1. can you please clarify is there any mistake in below parameters for resolutions 720x576 for frame rate of 24fps

     num_csi_lanes = <1>;
     max_lane_speed = <1500000>;
     min_bits_per_pixel = <10>;
     vi_peak_byte_per_pixel = <2>;
     vi_bw_margin_pct = <25>;
     max_pixel_rate = <240000>;
     isp_peak_byte_per_pixel = <5>;
     isp_bw_margin_pct = <25>;
  2. in other forum you have suggested a patch , is it required ?
    ADV7280m configuration - Jetson & Embedded Systems / Jetson TX2 - NVIDIA Developer Forums

  1. No any mistake.
  2. Those patch only for TX2. Similar patch for NX in below link.
    IMX219 Raw8 mode on the XavierNX: Disabling CRC - #9 by ShaneCCC
    Problem with capturing images by Video4Linux - #13 by ShaneCCC

Irrespective of your patch i could not avoid the short frame error which is occuring

after apply the patch i am seeing a segmentation fault and trace cut from dmesg is below, i assume i applied it with out any errors, may be if the segfault is removed i may over come the issue, kindly help

[ 12.808819] ------------[ cut here ]------------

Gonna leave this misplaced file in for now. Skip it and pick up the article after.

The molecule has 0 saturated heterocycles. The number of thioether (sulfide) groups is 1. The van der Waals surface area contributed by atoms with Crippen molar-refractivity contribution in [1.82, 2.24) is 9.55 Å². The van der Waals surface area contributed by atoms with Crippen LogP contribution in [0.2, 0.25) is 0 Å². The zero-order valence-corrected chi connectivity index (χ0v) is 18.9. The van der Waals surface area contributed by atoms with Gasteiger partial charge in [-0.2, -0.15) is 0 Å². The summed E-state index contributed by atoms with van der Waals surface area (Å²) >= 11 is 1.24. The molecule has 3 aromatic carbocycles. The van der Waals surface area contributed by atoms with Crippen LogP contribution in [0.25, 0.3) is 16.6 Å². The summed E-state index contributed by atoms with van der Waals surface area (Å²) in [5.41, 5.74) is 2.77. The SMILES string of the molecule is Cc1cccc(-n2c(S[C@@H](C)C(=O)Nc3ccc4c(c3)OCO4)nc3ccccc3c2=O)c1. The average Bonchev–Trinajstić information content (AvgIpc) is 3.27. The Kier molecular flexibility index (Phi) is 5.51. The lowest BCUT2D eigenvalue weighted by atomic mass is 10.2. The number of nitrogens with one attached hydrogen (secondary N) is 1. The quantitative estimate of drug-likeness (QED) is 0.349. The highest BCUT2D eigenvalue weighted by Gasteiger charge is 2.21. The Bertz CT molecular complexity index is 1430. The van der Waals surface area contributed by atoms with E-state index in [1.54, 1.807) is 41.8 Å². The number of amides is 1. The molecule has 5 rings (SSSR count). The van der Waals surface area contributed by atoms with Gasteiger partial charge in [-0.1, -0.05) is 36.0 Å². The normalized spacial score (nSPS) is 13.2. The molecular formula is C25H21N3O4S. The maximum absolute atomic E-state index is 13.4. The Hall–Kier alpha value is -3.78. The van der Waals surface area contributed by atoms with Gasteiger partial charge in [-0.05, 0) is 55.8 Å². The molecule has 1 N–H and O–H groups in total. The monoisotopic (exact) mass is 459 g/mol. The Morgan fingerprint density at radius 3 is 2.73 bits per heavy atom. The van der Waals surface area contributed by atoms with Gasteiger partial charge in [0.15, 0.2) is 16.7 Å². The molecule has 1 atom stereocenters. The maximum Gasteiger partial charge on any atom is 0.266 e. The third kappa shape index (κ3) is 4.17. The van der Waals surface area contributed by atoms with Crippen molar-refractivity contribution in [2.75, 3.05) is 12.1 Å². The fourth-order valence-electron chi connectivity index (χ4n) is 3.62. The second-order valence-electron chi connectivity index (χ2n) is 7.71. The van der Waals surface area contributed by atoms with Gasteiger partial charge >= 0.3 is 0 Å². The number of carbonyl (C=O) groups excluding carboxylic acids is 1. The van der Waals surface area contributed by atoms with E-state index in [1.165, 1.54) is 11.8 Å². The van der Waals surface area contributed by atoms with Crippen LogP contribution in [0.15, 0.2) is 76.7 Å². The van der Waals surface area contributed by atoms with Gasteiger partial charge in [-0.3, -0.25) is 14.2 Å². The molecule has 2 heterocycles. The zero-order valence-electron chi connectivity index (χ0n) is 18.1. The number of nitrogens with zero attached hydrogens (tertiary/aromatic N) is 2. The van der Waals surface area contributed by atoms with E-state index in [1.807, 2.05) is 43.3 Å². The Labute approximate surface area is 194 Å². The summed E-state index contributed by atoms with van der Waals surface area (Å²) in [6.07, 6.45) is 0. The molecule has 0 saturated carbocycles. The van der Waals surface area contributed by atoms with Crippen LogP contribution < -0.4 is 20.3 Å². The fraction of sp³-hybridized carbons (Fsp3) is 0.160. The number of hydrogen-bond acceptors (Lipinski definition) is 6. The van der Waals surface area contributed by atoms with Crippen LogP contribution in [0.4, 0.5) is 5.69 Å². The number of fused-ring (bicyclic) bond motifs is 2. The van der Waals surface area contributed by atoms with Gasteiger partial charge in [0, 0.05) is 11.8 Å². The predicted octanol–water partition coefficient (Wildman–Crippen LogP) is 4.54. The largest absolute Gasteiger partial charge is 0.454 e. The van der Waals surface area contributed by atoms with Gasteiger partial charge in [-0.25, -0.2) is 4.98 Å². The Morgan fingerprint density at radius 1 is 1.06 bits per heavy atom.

[ 12.809040] WARNING: CPU: 1 PID: 6226 at /dvs/git/dirty/git-master_linux/kernel/kernel-4.9/net/wireless/nl80211.c:14141 cfg80211_ch_switch_notify+0x150/0x170 [cfg80211]
[ 12.809286] Modules linked in: zram overlay bnep rtk_btusb btusb btrtl btbcm btintel rtl8822ce cfg80211 spidev userspace_alert nvgpu bluedroid_pm ip_tables x_tables

[ 12.809366] CPU: 1 PID: 6226 Comm: RTW_CMD_THREAD Not tainted 4.9.201-tegra #56
[ 12.809372] Hardware name: NVIDIA Jetson Xavier NX Developer Kit (DT)
[ 12.809378] task: ffffffc1cff19c00 task.stack: ffffffc1cfd98000
[ 12.809461] PC is at cfg80211_ch_switch_notify+0x150/0x170 [cfg80211]
[ 12.810093] LR is at rtw_cfg80211_ch_switch_notify+0x94/0x98 [rtl8822ce]
[ 12.810100] pc : [<ffffff80011be080>] lr : [<ffffff8001304ac8>] pstate: 60c00045
[ 12.810104] sp : ffffffc1cfd9bc20
[ 12.810110] x29: ffffffc1cfd9bc20 x28: ffffff8001295760
[ 12.810123] x27: ffffff800be331bc x26: ffffff800145a578
[ 12.810135] x25: ffffff80014de13c x24: ffffffc1e2afa000
[ 12.810148] x23: ffffffc1d5b72000 x22: ffffffc1d5b83800